This month (December 2012) I boomed a feature film while beta testing the new SuperCMIT 2U shotgun microphone by Schoeps. This is a microphone with both analog and digital output capabilities. We experienced some huge advantages to this microphone, although it also had some downsides as well.
Since the SuperCMIT sends a digital output, there is additional headroom for clipping, especially if you are using higher gain on the filter settings (high frequency switch +5db to +30 at 10kHz or low cut filter of 18db/octave below 80Hz). This is helpful, although is not usually too much of an issue, especially on a shoot that can afford the $4,750 microphone.
The filters are very helpful, especially since they are buttons rather than hidden switches that are difficult to access. There is a third switch on this though, which enables the digital output. Analog output is always being sent, but digital is only sent if you have that switched on. The digital output helps reject unwanted off axis sounds since it has more of a zoom pickup pattern. However, using digital creates new potential problems; we experienced subtle digital artifacts in our soundtrack over dialogue. This would not have happened with only the analog signal, and the difference between the two for directivity is somewhat minimal. We decided the "Super" digital setting was not worth using except for guide tracks since it will help the dialogue be louder and clearer despite occasional digital artifacts being randomly added into the soundtrack.
Logistically, the SuperCMIT is very different from other microphones since it is digital. We needed a Schoeps Mini-DA42 (Digital to Analog converter) to power the digital microphone, along with an AES42 breakaway cable so we could receive both analog and digital outputs from the microphone. Cant use a Duplex with this, and booming wirelessly is very difficult logistically with limiting options as well in order to transmit the digital signal. I have heard that the Lectrosonic D4 wireless system and the Zaxcom TRX942 and TRX742 plug on allow this to happen with this microphone though, although we did not have those. Or a SD MM-1 going into an SMQV transmits the signal, however, if I am correct, I don't believe the digital signal may not be transmitted this way. Also, I hear that the Super CMIT2U is very power hungry and will drain transmitter batteries between 2-5 hours depending on the transmitter and batteries. Using the DA42, we ran an XLR to the AES42 "AES 1,2 in" line, and ran the other ends into the 788. Luckily for us, we did not need to boom wirelessly and we experienced a great benefit from the unique pickup pattern of the SuperCMIT.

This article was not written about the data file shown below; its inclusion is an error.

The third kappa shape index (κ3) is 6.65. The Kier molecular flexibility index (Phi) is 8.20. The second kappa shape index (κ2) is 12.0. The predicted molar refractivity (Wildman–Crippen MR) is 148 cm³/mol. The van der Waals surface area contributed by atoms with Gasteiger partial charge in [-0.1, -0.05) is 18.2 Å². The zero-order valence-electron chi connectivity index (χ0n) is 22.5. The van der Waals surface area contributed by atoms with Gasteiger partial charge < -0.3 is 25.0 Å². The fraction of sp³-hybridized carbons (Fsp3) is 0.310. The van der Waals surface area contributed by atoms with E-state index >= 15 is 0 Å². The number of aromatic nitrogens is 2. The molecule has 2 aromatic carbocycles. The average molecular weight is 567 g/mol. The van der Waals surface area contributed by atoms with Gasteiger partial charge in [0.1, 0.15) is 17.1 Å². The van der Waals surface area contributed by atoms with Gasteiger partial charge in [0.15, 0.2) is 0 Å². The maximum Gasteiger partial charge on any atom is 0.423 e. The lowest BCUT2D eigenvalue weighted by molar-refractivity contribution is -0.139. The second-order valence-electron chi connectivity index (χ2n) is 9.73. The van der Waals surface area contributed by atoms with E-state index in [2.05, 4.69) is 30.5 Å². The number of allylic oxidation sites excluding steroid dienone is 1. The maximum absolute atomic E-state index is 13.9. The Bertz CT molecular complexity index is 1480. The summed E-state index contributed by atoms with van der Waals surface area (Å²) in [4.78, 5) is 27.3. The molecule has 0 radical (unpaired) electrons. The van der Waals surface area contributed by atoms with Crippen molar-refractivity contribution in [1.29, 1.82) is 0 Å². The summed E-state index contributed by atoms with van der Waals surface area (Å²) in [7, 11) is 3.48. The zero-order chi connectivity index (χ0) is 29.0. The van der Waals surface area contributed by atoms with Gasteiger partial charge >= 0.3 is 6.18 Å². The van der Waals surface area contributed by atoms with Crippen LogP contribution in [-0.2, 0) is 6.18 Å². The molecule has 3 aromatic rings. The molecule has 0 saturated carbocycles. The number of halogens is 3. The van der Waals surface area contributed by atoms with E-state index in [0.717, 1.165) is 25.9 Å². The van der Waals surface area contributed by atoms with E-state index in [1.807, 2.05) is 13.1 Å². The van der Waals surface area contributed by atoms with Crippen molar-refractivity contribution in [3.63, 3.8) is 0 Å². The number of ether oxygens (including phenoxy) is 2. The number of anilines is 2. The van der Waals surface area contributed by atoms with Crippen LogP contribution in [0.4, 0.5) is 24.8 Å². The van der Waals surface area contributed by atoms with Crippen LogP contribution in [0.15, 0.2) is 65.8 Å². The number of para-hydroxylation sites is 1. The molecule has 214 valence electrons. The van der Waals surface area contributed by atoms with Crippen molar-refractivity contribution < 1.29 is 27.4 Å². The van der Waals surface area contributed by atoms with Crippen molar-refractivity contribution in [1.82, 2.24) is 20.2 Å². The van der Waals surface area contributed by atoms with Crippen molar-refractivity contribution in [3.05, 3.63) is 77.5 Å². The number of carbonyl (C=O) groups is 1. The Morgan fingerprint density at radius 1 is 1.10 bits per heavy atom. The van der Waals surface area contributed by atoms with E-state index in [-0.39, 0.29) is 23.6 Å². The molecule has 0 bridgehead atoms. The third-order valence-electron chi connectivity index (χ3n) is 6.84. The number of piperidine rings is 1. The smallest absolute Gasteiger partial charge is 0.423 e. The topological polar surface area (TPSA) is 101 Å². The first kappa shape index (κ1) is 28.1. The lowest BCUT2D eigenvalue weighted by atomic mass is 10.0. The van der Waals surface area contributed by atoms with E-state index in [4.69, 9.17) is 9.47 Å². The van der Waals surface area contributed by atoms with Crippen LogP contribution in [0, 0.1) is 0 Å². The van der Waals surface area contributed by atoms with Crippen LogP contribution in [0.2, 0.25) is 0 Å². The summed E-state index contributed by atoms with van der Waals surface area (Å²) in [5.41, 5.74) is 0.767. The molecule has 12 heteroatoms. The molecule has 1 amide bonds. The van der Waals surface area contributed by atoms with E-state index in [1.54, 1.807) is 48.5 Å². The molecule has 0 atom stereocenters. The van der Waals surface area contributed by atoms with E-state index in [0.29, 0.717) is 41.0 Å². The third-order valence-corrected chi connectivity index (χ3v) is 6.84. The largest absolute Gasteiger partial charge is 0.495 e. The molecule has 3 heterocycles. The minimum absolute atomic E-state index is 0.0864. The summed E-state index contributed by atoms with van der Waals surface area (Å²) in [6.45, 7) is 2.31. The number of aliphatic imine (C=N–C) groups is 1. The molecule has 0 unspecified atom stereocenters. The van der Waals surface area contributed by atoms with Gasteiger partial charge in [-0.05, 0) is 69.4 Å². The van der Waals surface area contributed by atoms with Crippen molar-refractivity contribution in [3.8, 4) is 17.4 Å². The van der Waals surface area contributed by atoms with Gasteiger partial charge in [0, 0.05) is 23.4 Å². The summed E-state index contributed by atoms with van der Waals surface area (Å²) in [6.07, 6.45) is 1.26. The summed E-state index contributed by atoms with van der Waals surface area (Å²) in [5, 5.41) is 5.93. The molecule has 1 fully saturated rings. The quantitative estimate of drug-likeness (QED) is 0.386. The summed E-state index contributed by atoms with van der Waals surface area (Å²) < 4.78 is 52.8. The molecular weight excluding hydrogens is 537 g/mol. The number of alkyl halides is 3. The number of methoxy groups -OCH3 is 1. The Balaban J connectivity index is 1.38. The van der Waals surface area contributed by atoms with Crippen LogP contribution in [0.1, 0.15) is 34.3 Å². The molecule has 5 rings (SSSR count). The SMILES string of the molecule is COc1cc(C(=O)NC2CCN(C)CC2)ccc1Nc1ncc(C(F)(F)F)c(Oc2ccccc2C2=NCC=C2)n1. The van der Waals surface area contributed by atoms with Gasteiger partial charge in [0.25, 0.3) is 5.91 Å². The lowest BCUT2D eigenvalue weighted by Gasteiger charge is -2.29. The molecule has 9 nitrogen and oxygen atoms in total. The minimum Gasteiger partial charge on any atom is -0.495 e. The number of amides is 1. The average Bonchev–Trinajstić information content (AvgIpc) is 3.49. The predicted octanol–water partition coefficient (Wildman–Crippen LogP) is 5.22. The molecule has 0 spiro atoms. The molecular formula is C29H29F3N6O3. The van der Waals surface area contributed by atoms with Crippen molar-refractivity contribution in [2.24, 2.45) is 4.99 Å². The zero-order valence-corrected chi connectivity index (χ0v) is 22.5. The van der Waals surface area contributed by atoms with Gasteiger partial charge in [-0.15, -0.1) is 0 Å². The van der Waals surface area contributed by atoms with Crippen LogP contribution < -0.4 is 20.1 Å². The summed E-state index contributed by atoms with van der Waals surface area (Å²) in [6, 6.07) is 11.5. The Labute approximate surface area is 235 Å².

The Schoeps SuperCMIT has a pickup pattern of a raindrop. Most shotgun mics have pickup patterns with a tail that picks up more sound than the sides. Ideally, there would be no tail, rather a very direct polar pattern picking up only a certain amount from the front. The SuperCMIT is that exactly and when I experienced it for the first time, it is truly a tailless pattern, as opposed to a bear or rabbit tail if you will. Just turning the microphone towards then away from a fan is like turning the loud fan off. Now, it's just up to the boom op to angle the mic effectively when needed. I did this a lot since we had a good amount of scenes using fans to blow wind on our soundstage. Comparing it to our 2nd boom (Schoeps MK41 hypercardioid), the SuperCMIT gave a clearer sound with more directivity, and less background noise in my experiences on our soundstage.
Overall, I absolutely loved the SuperCMIT, although it is far from my ideal microphone. I am personally looking to upgrade my shotgun mic, and the digital features of the SuperCMIT are not very attractive to me. Advantage is it gives you more headroom and is a bit more convenient: things I can avoid if I'm good. Disadvantage is inconvenience such as spending thousands more to get Lectro D4 and Mini DA42 and AES cable, along with the random digital artifacts that mess up soundtracks; something I have no control over. With it's directivity, it's a difficult mic to use as a one man band mixer and as a Boom Op working in narrative, the digital aspect, at this time, is basically useless for anything other than guide tracks in a noisy environment. This is also difficult to spot when your boom op is forced to listen in with comtek which gets rfi, ticks, clicks, etcetera from the wireless feed anyways. The digital aspect may be useful for documentary work, but like I said, it may be difficult to use as a one-man band doc sound mixer due to its pickup pattern.
So at $4,750 (price may change over time), and an additional few hundred for the powering module, I don't plan on purchasing a Schoeps SuperCMIT the way it is. It's still in beta testing and I imagine the digital artifacts can be made less common. However, I will always look forward to using it again.